KPBS AIRDATE: January 21, 2005
Unbridled passion, unchecked emotion, and uncovered secrets. It’s an uncommonly fine week for dramas, old and new.
First, the classic. Renaissance Theatre has done it again – unearthed a wonderful old chestnut and made it burst forth with life. This time, founder/director George Flint has chosen “Of Mice and Men,” John Steinbeck’s heartbreaking tale of Lennie and George, two itinerant workers in Depression-era Northern California. One’s a gentle giant, developmentally delayed; the other is his compassionate caretaker. They travel together in a world of loners and outcasts, repeatedly running from poor Lennie’s unwitting abuse of his emotional weakness and physical strength. The Renaissance production features a stellar cast, headed by Joshua Everett Johnson and Daren Scott as the brains and brawn in this timeless tale of friendship, dreams and a harsh, hardscrabble reality.
At Cygnet Theatre, it’s all about reluctant love, as guest director Kristianne Kurner turns up the heat with a crackerjack cast in Lanford Wilson’s “Burn This.” The performances, by Jessica John and Jeffrey Jones, smolder, but the sexuality doesn’t quite sizzle. This is an offbeat, New York love story, about two people drawn together by lust and disgust; they don’t want this relationship to happen, but it does. Anna is a choreographer trying to find her creative center; Pale is a dangerous rebel with pent-up passions. Comic relief is provided by David McBean as Anna’s sarcastic gay roommate and Manny Fernandes as her rich, vapid boyfriend. But the fire has to roar at the center of this piece, and right now, there are just burning embers. Perhaps they’ll fan the flames as they settle into the run.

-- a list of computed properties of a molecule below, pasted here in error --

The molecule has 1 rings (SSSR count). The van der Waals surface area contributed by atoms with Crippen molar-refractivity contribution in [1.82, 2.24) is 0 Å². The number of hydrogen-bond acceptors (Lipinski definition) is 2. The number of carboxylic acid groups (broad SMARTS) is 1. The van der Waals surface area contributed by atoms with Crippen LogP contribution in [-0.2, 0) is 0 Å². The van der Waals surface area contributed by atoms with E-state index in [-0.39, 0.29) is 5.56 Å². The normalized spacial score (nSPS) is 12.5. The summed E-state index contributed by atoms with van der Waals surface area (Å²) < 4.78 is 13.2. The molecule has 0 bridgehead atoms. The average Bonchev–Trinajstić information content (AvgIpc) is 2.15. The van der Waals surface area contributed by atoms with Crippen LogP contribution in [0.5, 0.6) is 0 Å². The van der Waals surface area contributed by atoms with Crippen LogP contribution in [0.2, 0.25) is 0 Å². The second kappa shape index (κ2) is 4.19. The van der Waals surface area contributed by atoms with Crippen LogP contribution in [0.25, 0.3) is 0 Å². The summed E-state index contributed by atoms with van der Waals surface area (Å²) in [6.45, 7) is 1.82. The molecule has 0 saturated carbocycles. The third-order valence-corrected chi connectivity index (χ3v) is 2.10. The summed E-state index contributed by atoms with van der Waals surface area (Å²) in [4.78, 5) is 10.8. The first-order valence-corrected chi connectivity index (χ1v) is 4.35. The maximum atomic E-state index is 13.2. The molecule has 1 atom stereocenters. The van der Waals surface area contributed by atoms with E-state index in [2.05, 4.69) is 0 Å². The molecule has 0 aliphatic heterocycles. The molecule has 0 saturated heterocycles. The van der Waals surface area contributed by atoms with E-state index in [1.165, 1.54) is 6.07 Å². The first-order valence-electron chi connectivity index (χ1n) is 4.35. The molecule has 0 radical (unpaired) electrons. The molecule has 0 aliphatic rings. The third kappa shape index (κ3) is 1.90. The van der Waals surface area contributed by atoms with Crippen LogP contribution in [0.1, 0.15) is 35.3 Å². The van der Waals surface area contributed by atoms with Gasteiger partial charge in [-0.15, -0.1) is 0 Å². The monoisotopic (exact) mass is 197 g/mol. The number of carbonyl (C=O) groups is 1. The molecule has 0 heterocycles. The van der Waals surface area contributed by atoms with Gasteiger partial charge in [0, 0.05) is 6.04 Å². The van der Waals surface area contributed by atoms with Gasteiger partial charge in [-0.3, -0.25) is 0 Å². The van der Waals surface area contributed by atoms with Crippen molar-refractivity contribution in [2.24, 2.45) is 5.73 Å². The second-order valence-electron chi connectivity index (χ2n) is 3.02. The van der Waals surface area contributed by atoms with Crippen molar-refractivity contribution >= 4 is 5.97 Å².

Secrets flare up in “Wrinkles,” the world premiere by Rebecca Basham, whose provocative play, “Lot’s Daughters,” also premiered at Diversionary Theatre, in 2002. Gay skeletons keep falling out of the closet in this family of high-powered women. Set in Kentucky in the 1980s, the play explores the experiences of three generations of covert lesbians, and how hard it was for each of them to be true to their natures and desires, given the expectations of their era or milieu. Rosina Reynolds has assembled an outstanding cast and each superbly inhabits these high-spirited, argumentative, multi-dimensional and unpredictable women: Sally Stockton as the feisty septuagenarian, Terri Park as the prissy mother-in-the-middle and Lisel Gorell-Getz especially outstanding as the young professor of Women’s Studies, who’s been pigeonholed just like her forebears. The play gets a tad talky and preachy at times, but its delicious dialogue and galvanic squabbles shine a spotlight on the price paid for going against your own grain.
Emotions are high on San Diego stages… Spend an evening in a different world, and learn a thing or two about your own.
©2005 Patté Productions Inc.